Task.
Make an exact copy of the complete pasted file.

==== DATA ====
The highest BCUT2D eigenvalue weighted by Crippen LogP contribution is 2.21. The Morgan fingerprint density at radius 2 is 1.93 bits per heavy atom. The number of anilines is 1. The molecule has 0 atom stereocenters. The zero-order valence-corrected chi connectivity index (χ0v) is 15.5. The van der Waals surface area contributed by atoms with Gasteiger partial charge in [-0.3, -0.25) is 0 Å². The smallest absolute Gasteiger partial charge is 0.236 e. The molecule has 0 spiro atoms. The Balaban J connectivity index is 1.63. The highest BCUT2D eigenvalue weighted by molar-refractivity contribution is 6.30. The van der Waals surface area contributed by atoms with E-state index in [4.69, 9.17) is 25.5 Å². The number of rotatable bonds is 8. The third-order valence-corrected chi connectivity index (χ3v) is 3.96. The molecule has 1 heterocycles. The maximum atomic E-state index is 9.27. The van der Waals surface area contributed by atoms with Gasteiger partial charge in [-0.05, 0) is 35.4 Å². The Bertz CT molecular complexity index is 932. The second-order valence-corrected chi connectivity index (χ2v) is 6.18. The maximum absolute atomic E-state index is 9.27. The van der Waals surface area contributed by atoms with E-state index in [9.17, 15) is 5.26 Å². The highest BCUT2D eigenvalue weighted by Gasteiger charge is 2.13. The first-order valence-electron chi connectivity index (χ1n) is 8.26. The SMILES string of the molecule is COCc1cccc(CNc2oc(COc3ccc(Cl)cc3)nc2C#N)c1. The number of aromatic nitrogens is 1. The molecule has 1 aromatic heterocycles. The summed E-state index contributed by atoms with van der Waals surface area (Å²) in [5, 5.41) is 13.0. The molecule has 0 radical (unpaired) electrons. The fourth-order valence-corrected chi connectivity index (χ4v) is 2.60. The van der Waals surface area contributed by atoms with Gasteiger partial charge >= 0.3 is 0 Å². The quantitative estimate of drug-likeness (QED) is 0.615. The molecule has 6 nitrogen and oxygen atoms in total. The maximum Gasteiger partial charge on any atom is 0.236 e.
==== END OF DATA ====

The highest BCUT2D eigenvalue weighted by Crippen LogP contribution is 2.21. The Morgan fingerprint density at radius 2 is 1.93 bits per heavy atom. The number of anilines is 1. The molecule has 0 atom stereocenters. The zero-order valence-corrected chi connectivity index (χ0v) is 15.5. The van der Waals surface area contributed by atoms with Gasteiger partial charge in [-0.3, -0.25) is 0 Å². The smallest absolute Gasteiger partial charge is 0.236 e. The molecule has 0 spiro atoms. The Balaban J connectivity index is 1.63. The highest BCUT2D eigenvalue weighted by molar-refractivity contribution is 6.30. The van der Waals surface area contributed by atoms with E-state index in [4.69, 9.17) is 25.5 Å². The number of rotatable bonds is 8. The third-order valence-corrected chi connectivity index (χ3v) is 3.96. The molecule has 1 heterocycles. The maximum atomic E-state index is 9.27. The van der Waals surface area contributed by atoms with Gasteiger partial charge in [-0.05, 0) is 35.4 Å². The Bertz CT molecular complexity index is 932. The second-order valence-corrected chi connectivity index (χ2v) is 6.18. The maximum absolute atomic E-state index is 9.27. The van der Waals surface area contributed by atoms with E-state index in [9.17, 15) is 5.26 Å². The highest BCUT2D eigenvalue weighted by Gasteiger charge is 2.13. The first-order valence-electron chi connectivity index (χ1n) is 8.26. The SMILES string of the molecule is COCc1cccc(CNc2oc(COc3ccc(Cl)cc3)nc2C#N)c1. The number of aromatic nitrogens is 1. The molecule has 1 aromatic heterocycles. The summed E-state index contributed by atoms with van der Waals surface area (Å²) in [5, 5.41) is 13.0. The molecule has 0 radical (unpaired) electrons. The fourth-order valence-corrected chi connectivity index (χ4v) is 2.60. The van der Waals surface area contributed by atoms with Gasteiger partial charge >= 0.3 is 0 Å². The quantitative estimate of drug-likeness (QED) is 0.615. The molecule has 6 nitrogen and oxygen atoms in total. The maximum Gasteiger partial charge on any atom is 0.236 e.